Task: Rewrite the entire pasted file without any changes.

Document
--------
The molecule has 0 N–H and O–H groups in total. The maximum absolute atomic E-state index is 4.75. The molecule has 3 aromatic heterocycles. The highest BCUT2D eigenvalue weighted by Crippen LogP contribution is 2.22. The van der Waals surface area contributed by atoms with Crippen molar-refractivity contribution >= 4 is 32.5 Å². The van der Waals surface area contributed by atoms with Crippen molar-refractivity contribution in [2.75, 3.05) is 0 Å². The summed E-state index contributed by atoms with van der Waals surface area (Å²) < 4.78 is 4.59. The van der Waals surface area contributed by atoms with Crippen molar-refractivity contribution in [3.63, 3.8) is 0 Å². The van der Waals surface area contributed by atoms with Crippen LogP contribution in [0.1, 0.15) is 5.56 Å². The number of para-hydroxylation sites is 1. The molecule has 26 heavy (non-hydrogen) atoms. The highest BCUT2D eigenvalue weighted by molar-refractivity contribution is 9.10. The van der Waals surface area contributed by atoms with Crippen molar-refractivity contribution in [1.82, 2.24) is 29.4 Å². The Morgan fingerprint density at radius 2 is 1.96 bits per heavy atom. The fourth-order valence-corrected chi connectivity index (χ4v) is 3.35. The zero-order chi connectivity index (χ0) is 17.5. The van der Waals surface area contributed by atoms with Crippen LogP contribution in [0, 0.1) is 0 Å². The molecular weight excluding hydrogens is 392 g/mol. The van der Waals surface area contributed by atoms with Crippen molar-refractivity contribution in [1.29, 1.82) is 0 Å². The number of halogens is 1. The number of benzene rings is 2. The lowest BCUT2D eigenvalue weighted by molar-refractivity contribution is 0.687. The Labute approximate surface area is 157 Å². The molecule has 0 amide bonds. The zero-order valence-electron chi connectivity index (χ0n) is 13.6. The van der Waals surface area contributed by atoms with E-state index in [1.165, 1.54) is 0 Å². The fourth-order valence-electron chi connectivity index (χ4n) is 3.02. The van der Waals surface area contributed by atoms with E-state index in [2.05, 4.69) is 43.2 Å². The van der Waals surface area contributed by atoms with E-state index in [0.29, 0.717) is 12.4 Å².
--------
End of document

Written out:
The molecule has 0 N–H and O–H groups in total. The maximum absolute atomic E-state index is 4.75. The molecule has 3 aromatic heterocycles. The highest BCUT2D eigenvalue weighted by Crippen LogP contribution is 2.22. The van der Waals surface area contributed by atoms with Crippen molar-refractivity contribution >= 4 is 32.5 Å². The van der Waals surface area contributed by atoms with Crippen molar-refractivity contribution in [2.75, 3.05) is 0 Å². The summed E-state index contributed by atoms with van der Waals surface area (Å²) < 4.78 is 4.59. The van der Waals surface area contributed by atoms with Crippen molar-refractivity contribution in [3.63, 3.8) is 0 Å². The van der Waals surface area contributed by atoms with Crippen LogP contribution in [0.1, 0.15) is 5.56 Å². The number of para-hydroxylation sites is 1. The molecule has 26 heavy (non-hydrogen) atoms. The highest BCUT2D eigenvalue weighted by molar-refractivity contribution is 9.10. The van der Waals surface area contributed by atoms with Crippen molar-refractivity contribution in [1.82, 2.24) is 29.4 Å². The Morgan fingerprint density at radius 2 is 1.96 bits per heavy atom. The fourth-order valence-corrected chi connectivity index (χ4v) is 3.35. The zero-order chi connectivity index (χ0) is 17.5. The van der Waals surface area contributed by atoms with Crippen LogP contribution in [0, 0.1) is 0 Å². The molecular weight excluding hydrogens is 392 g/mol. The van der Waals surface area contributed by atoms with Crippen molar-refractivity contribution in [1.29, 1.82) is 0 Å². The number of halogens is 1. The number of benzene rings is 2. The lowest BCUT2D eigenvalue weighted by molar-refractivity contribution is 0.687. The Labute approximate surface area is 157 Å². The molecule has 0 amide bonds. The zero-order valence-electron chi connectivity index (χ0n) is 13.6. The van der Waals surface area contributed by atoms with E-state index in [1.165, 1.54) is 0 Å². The fourth-order valence-electron chi connectivity index (χ4n) is 3.02. The van der Waals surface area contributed by atoms with E-state index in [2.05, 4.69) is 43.2 Å². The van der Waals surface area contributed by atoms with E-state index in [0.29, 0.717) is 12.4 Å².